Rowan opens new School of Nursing & Health Professions

Program, formerly housed under a different college, has 1,250 students; aims to address industry shortages

In an effort to provide more visibility to a profession in growing need of more members, Rowan University announced Thursday that it has opened a new School of Nursing & Health Professions.

Dr. Peter Rattigan, a professor of health and exercise science and a Rowan faculty member since 2000, will serve as the school’s founding dean.

Nursing & Health Professions studies were previously a part of the College of Science and Mathematics. Rowan officials said the decision to create a new school was made July 1, but the decision to announce the move was held until a dean could be selected.

Dr. Peter Rattigan. (Rowan University)

Rowan has approximately 450 nursing students — 300 in master’s programs and 150 in the RN to BSN programs — currently enrolled. All of the nursing students attend classes online while working in their fields.

There are also approximately 800 students enrolled in the Department of Health & Exercise Science, studying to become health care professionals, such as nutritionists, athletic trainers and public health educators.

Provost Tony Lowman called Rattigan an outstanding educator and with a track record of leadership who will drive the much-needed new school forward.

“Rowan University is committed to preparing students for these much-needed jobs in health care,” Lowman said. “Given the national nursing shortage we’re seeing, it’s the right time for the university to invest in the health and well-being of our region by growing the School of Nursing & Health Professions.

“Peter will ensure Rowan continues its tradition of excellence, while giving more students access to a high-quality, affordable education.”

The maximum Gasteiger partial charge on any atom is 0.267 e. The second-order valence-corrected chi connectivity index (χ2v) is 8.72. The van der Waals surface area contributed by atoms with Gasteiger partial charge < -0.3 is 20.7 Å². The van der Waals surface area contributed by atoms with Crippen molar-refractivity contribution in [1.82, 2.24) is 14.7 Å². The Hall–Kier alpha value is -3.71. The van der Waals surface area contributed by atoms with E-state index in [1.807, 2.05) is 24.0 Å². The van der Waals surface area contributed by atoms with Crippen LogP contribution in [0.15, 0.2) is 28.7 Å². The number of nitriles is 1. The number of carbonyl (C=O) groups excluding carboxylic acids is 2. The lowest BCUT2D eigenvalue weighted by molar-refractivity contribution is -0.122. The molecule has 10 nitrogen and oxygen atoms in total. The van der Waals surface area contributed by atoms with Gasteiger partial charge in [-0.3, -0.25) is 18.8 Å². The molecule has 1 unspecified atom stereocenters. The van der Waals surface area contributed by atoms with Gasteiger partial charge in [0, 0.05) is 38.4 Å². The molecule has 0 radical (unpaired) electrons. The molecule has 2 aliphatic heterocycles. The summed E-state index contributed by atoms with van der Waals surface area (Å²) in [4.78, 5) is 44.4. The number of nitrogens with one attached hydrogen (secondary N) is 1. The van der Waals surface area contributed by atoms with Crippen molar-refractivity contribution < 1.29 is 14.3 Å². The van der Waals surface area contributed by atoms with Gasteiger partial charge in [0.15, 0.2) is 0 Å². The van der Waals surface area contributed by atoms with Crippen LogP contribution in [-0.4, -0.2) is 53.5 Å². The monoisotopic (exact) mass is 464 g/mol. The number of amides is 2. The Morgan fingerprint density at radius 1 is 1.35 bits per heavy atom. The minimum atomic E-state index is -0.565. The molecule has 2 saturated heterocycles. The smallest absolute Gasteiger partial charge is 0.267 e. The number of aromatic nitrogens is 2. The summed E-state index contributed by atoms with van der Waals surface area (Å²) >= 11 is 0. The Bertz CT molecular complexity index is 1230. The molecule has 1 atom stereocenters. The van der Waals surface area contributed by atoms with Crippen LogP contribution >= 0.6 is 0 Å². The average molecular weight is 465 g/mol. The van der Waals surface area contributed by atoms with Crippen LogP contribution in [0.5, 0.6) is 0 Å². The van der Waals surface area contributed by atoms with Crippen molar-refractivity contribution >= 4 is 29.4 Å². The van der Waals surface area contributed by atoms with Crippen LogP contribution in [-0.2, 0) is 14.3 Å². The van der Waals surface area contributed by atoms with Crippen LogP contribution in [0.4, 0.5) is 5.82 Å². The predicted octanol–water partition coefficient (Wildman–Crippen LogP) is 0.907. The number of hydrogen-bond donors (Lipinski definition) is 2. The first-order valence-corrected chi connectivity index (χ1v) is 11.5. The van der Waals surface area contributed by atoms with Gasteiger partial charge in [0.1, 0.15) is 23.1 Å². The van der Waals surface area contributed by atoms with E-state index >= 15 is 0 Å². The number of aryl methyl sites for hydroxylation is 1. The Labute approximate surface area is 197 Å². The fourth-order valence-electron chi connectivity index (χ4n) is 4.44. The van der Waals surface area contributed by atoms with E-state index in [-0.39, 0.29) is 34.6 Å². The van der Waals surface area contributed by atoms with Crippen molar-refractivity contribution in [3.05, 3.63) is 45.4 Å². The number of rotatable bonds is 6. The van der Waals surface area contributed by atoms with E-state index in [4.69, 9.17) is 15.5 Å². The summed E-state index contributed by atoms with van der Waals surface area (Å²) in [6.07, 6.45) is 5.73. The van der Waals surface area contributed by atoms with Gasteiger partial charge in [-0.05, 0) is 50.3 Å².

The School of Nursing & Health Professions is expected to increase the visibility of its nursing programs, lead to joint allied health professions offerings, provide oversight for internships and clinical affiliations, foster relationships with other colleges and the medical schools, and offer diverse educational pathways for students interested in nursing and health professions careers.

Nationally, the shortage of registered nurses is expected to worsen over the next decade, as more nurses — and nurse educators — retire or leave the workforce. And, as more hospitals strive to achieve Magnet Recognition by the American Nurses Credentialing Center, the health care industry is seeing a growing demand for nurses with bachelor’s and graduate degrees, Rowan officials said.

The COVID-19 pandemic also has demonstrated the vital roles skilled health professionals serve in public health, health promotion, nutrition and exercise science.

Rattigan said he is ready to help Rowan fill the need.

“By becoming its own stand-alone school, the School of Nursing & Health Professions can focus on strategic program growth and preparing more students to fill these critically important jobs,” he said. “Even before the pandemic, U.S. nursing schools turned away more than 80,000 qualified applicants because they just didn’t have the capacity to train them.

“More broadly, we know that health care and health professions careers comprise six of the Top 10 fastest-growing occupations, according to the Bureau of Labor Statistics.”

Rattigan said he feels nursing programs help address ethnic diversity issues in health care.

“We also know there’s a need for a more diverse workforce,” he said. “We’re looking forward to giving aspiring nurses and health professionals a quality education that’s also accessible, affordable and close to home.”